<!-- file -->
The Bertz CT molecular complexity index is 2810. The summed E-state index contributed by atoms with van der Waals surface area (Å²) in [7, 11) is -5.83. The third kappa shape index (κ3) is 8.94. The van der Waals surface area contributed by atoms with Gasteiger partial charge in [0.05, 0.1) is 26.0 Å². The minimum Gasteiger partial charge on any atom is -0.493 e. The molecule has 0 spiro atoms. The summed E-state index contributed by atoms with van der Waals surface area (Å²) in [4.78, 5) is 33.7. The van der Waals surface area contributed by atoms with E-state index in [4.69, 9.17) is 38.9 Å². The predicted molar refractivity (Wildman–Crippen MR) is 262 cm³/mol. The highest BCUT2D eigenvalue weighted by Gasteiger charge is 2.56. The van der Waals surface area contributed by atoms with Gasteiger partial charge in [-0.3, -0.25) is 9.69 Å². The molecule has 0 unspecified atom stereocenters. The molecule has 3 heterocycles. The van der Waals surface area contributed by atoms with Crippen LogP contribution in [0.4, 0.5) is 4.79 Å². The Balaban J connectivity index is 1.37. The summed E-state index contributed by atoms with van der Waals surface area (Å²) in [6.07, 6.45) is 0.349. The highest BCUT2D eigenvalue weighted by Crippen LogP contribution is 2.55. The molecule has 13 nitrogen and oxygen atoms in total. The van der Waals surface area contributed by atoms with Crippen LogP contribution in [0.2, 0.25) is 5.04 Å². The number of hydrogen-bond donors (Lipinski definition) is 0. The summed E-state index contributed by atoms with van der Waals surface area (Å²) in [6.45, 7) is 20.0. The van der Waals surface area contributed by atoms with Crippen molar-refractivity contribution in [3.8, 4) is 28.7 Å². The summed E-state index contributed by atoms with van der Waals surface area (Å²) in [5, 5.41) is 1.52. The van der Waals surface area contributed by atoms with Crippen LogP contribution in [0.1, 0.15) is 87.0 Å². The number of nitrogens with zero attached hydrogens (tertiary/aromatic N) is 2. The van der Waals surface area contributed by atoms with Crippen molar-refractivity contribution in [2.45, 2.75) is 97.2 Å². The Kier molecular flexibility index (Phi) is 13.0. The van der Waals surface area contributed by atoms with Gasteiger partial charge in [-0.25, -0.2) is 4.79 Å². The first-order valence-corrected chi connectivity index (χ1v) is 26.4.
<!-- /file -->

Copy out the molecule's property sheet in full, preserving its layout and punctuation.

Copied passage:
The Bertz CT molecular complexity index is 2810. The summed E-state index contributed by atoms with van der Waals surface area (Å²) in [7, 11) is -5.83. The third kappa shape index (κ3) is 8.94. The van der Waals surface area contributed by atoms with Gasteiger partial charge in [0.05, 0.1) is 26.0 Å². The minimum Gasteiger partial charge on any atom is -0.493 e. The molecule has 0 spiro atoms. The summed E-state index contributed by atoms with van der Waals surface area (Å²) in [4.78, 5) is 33.7. The van der Waals surface area contributed by atoms with E-state index in [4.69, 9.17) is 38.9 Å². The predicted molar refractivity (Wildman–Crippen MR) is 262 cm³/mol. The highest BCUT2D eigenvalue weighted by Gasteiger charge is 2.56. The van der Waals surface area contributed by atoms with Gasteiger partial charge in [-0.3, -0.25) is 9.69 Å². The molecule has 0 unspecified atom stereocenters. The molecule has 3 heterocycles. The van der Waals surface area contributed by atoms with Crippen LogP contribution in [0.4, 0.5) is 4.79 Å². The Balaban J connectivity index is 1.37. The summed E-state index contributed by atoms with van der Waals surface area (Å²) in [6.07, 6.45) is 0.349. The highest BCUT2D eigenvalue weighted by Crippen LogP contribution is 2.55. The molecule has 13 nitrogen and oxygen atoms in total. The van der Waals surface area contributed by atoms with Crippen LogP contribution in [0.2, 0.25) is 5.04 Å². The number of hydrogen-bond donors (Lipinski definition) is 0. The summed E-state index contributed by atoms with van der Waals surface area (Å²) in [6.45, 7) is 20.0. The van der Waals surface area contributed by atoms with Crippen molar-refractivity contribution in [3.8, 4) is 28.7 Å². The summed E-state index contributed by atoms with van der Waals surface area (Å²) in [5, 5.41) is 1.52. The van der Waals surface area contributed by atoms with Crippen LogP contribution in [0.1, 0.15) is 87.0 Å². The number of nitrogens with zero attached hydrogens (tertiary/aromatic N) is 2. The van der Waals surface area contributed by atoms with Crippen molar-refractivity contribution in [2.45, 2.75) is 97.2 Å². The Kier molecular flexibility index (Phi) is 13.0. The van der Waals surface area contributed by atoms with Gasteiger partial charge in [-0.25, -0.2) is 4.79 Å². The first-order valence-corrected chi connectivity index (χ1v) is 26.4.